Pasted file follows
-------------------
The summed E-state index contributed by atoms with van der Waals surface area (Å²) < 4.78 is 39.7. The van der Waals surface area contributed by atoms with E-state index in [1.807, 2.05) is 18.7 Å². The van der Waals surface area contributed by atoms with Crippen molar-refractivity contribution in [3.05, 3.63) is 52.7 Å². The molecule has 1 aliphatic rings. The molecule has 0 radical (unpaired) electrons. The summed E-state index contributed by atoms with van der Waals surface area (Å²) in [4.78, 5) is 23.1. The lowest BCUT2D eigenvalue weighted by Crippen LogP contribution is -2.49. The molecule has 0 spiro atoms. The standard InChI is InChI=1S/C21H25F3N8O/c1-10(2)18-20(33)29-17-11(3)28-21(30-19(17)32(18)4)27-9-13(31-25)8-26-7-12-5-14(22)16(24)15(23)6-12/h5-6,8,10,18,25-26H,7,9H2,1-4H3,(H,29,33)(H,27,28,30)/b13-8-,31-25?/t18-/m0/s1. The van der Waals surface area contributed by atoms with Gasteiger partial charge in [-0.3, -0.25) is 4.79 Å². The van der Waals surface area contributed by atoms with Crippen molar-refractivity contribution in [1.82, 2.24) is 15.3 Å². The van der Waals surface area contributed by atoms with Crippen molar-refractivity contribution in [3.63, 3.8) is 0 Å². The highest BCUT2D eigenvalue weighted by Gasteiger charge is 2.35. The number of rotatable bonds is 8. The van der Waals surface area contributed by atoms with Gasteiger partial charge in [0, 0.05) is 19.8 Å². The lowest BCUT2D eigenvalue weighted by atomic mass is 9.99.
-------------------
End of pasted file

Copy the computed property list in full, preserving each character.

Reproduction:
The summed E-state index contributed by atoms with van der Waals surface area (Å²) < 4.78 is 39.7. The van der Waals surface area contributed by atoms with E-state index in [1.807, 2.05) is 18.7 Å². The van der Waals surface area contributed by atoms with Crippen molar-refractivity contribution in [3.05, 3.63) is 52.7 Å². The molecule has 1 aliphatic rings. The molecule has 0 radical (unpaired) electrons. The summed E-state index contributed by atoms with van der Waals surface area (Å²) in [4.78, 5) is 23.1. The lowest BCUT2D eigenvalue weighted by Crippen LogP contribution is -2.49. The molecule has 0 spiro atoms. The standard InChI is InChI=1S/C21H25F3N8O/c1-10(2)18-20(33)29-17-11(3)28-21(30-19(17)32(18)4)27-9-13(31-25)8-26-7-12-5-14(22)16(24)15(23)6-12/h5-6,8,10,18,25-26H,7,9H2,1-4H3,(H,29,33)(H,27,28,30)/b13-8-,31-25?/t18-/m0/s1. The van der Waals surface area contributed by atoms with Gasteiger partial charge in [-0.3, -0.25) is 4.79 Å². The van der Waals surface area contributed by atoms with Crippen molar-refractivity contribution in [1.82, 2.24) is 15.3 Å². The van der Waals surface area contributed by atoms with Crippen molar-refractivity contribution in [3.63, 3.8) is 0 Å². The highest BCUT2D eigenvalue weighted by Gasteiger charge is 2.35. The number of rotatable bonds is 8. The van der Waals surface area contributed by atoms with Gasteiger partial charge in [0, 0.05) is 19.8 Å². The lowest BCUT2D eigenvalue weighted by atomic mass is 9.99.